Marisol, Mari for short, is a true dreamer.
One of my best friends, Mari, is a first-generation immigrant to the United States from Mexico. Her parents brought her as a baby, undocumented, but they worked feverishly over the years and eventually gained citizenship for the whole family.
Mari told me about the racism she experienced while growing up in the United States. “Why can’t they speak American?” people would say about them. When Mari hears comments like this now directed toward others, she is not afraid to speak up. “Soy Hispano y orgulloso de ello,” Mari told a friend who had complained to her about people in a nearby restaurant who were speaking Spanish. I am Hispanic and proud of it.
Lately, I have been thinking about all of the people, like Mari, who came to this country in search of a dream. Their parents had made choices about where they would live based on what was best for the family, but the children had no real say in the matter. The Deferred Action for Childhood Arrivals (DACA) policy, established by President Obama, protects people like Mari from deportation. However, many in the Trump administration have a different dream. Officials like Texas Attorney General Ken Paxton want immigrants like Mari to leave. Paxton is calling for DACA to be abolished as early as next Tuesday.
I fear that President Trump’s recent pardoning of Sheriff Joe Arpaio portends real trouble for Latino students who are undocumented. Arpaio was found guilty of crimes against Latinos, including racial profiling and civil rights violations. I pray that this pardon is not a signal from his administration that DACA is next on the chopping block of Obama policies to kill. In light of the incredible damage caused by Hurricane Harvey, I hope that the Texas attorney general will feel compassion for those students who benefit from DACA in his community and beyond.
For many people under DACA, America is the only home they have ever known. It is inhumane to force them “back” to somewhere many cannot remember ever having been.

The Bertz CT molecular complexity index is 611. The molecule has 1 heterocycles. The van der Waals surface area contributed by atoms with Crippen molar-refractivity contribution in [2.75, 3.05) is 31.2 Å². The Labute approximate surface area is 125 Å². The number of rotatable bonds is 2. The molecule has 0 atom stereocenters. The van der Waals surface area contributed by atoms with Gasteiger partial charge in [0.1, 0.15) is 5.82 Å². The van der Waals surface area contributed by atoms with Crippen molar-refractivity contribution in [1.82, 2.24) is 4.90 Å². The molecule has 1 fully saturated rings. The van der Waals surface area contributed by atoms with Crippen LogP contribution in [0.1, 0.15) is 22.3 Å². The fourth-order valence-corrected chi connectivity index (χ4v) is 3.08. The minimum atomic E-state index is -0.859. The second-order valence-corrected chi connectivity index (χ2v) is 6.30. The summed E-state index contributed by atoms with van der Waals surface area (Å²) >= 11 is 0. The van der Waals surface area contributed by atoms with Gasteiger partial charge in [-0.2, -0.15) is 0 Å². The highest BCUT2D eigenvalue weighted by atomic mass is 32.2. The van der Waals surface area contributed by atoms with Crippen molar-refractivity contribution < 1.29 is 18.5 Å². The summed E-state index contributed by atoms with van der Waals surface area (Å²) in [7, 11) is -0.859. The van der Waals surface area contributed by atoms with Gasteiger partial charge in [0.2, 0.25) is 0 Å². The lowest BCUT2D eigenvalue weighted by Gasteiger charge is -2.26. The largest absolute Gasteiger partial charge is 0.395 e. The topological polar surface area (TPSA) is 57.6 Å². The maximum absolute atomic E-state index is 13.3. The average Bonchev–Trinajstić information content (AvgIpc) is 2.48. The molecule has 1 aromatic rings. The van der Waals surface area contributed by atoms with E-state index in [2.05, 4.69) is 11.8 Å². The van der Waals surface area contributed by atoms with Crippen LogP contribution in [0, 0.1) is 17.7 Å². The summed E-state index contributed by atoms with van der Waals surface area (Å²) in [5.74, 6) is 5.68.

As an educator, it is my duty to educate the public and lawmakers on matters that impact my students. I must work to ensure that they are all able to dream and that they have access to an equitable education that can make these dreams come true. One way I nurture equity as a language arts educator is through the books I choose to present to my students.
A great resource to ensure that this happens in all classrooms is a new social justice book list, created by National Network of State Teachers of the Year. Right now I like a particularly compelling book on the list that is about the topic of immigration. “The Book of Isaias” by Daniel Connolly tells the story of a student whose parents are undocumented.
As a Black woman, I oftentimes find myself troubled that when we talk about race, it seems to stop with Black and White issues. Our nation’s racial divides extend far beyond those false binaries, and we need to include all races in our conversations about equity and social justice. We have to talk about our Latino brothers and sisters, and we have to talk about DACA, a program that has benefitted more than 800,000 of our neighbors. The dreamers really are our citizens; they are workers who have joined us to better their lives and our make this country better.
Mari, the dreamer, is now a lawyer fighting for clients seeking asylum. Godspeed, my friend. The teachers are with you.
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